We started our new year with a hike to the Big Four Ice Caves near Granite Falls, Washington. We learned about the ice caves shortly after we moved to the Pacific Northwest, but unfortunately because a woman died there when tons of snow and ice collapsed at the mouth of the cave.
My public service announcement: Having now seen them in person, I can understand how someone might think the ice caves appear more sturdy than they are. In reality, they are heavy caverns that can easily and quickly collapse or change form as the snow shifts, avalanches occur, or the sun warms the snow.
We took some lighthearted photos near the recently installed warning signs, but in reality people had died from not taking the warnings and risks seriously. I recommend you read the signs, heed their warnings, and enjoy the ice caves from a safe distance. [End of PSA].
We slept in on New Year’s Day and then drove the hour plus to Granite Falls, entering the Mountain Loop Highway toward the ice caves’ trailhead and passing some of our other favorite hikes like Lake 22 and Heather Lake.
There were several cars already in the parking lot, although it was much busier when we left around 2 p.m. The multiple lots made it easy to find a spot, and we later learned that you can also park at the Big Four Ice Caves picnic area, which also has a trailhead that connects to the main trail to the ice caves.
We started with some information at the Big Four Ice Caves trailhead and learned that the Monte Cristo railroad (also a favorite hike) used to run along parts of what is now the Mountain Loop Highway and in front of Big Four Mountain, stopping at the Big Four Inn, which was popular during the early 1900s. The Inn burned down in the late 1940s but its chimney is still intact at the campground just to the right of the trail.
We decided to walk the short jog over to the campground to see the chimney before catching the main trail to the ice caves. On our hike out we took the actual trail back to our parking area, completing the full loop at 2.9 miles and 434 feet of elevation gain.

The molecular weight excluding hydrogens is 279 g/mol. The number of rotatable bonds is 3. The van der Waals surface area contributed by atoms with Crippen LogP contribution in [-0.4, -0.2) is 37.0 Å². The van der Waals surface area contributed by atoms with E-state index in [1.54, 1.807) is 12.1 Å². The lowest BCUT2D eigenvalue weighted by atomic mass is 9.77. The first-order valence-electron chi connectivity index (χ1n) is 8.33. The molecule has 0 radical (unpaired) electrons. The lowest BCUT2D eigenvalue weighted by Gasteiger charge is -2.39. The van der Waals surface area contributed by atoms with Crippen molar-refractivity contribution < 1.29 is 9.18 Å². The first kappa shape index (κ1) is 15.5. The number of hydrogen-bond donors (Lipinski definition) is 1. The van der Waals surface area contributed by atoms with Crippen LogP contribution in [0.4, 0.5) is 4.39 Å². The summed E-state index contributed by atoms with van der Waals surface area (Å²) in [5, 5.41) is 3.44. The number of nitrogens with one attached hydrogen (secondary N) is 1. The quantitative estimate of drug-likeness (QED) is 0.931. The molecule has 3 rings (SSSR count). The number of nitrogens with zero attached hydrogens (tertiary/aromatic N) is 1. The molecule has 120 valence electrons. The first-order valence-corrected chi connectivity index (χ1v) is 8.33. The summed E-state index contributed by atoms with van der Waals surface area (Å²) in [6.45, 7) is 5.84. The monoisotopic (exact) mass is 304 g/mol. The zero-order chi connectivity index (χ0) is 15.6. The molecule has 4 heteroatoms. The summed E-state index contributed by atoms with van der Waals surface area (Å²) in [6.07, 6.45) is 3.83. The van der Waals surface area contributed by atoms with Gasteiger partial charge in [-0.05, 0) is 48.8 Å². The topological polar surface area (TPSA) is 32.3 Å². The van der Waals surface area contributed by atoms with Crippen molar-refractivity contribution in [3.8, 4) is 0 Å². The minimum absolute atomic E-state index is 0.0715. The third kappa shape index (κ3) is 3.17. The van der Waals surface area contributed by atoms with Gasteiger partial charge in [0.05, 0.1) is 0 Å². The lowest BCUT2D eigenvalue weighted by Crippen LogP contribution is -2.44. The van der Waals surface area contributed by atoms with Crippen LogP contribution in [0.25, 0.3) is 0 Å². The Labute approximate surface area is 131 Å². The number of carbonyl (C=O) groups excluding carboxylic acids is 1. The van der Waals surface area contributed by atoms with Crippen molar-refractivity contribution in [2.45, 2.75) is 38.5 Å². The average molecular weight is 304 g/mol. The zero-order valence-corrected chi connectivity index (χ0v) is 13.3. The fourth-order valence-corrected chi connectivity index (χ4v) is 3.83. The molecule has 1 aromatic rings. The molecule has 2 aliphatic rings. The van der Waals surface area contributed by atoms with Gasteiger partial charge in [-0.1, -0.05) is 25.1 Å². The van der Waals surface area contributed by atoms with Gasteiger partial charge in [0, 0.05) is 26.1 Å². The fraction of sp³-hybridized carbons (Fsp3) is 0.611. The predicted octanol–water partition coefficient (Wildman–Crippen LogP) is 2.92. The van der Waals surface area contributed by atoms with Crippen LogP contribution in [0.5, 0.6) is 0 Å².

The trail had some pretty slippery ice patches. While we were glad we had our trekking poles, we were fine in light hiking shoes (eg no microspikes required).
I didn’t realize so much of the trail is paved and/or boardwalk and/or very well maintained. There were a lot of people out with younger kids, and we decided it would be a good one to revisit with our family and friends who might want to see some of the mountains and forest without getting themselves into some ‘serious’ hiking.
At the end of the trail there’s a beautiful view of Big Four Mountain and the surrounding area. There was quite a bit of snow and small avalanches had partially covered the openings to the ice caves.
Despite all of the warning signs, people were still getting way too close to the cave entrances for my liking, and I couldn’t believe a few families that were sledding down the caves—one small shift in the snow and they could be crashing 20-30 feet down with the entire cave collapsing in on top of them.
While we didn’t see any falling snow or ice while we were there, the sun was out, it wasn’t clear how stable the snow was, and I didn’t really want to stick around to see what might happen. We enjoyed them from afar before hiking out.
The Big Four Ice Caves have been on our list forever, and I’m glad that we were not only able to finally see them, but that we were able to hike out in the winter and see them in their full, snowy glory. I would definitely add this hike to your list!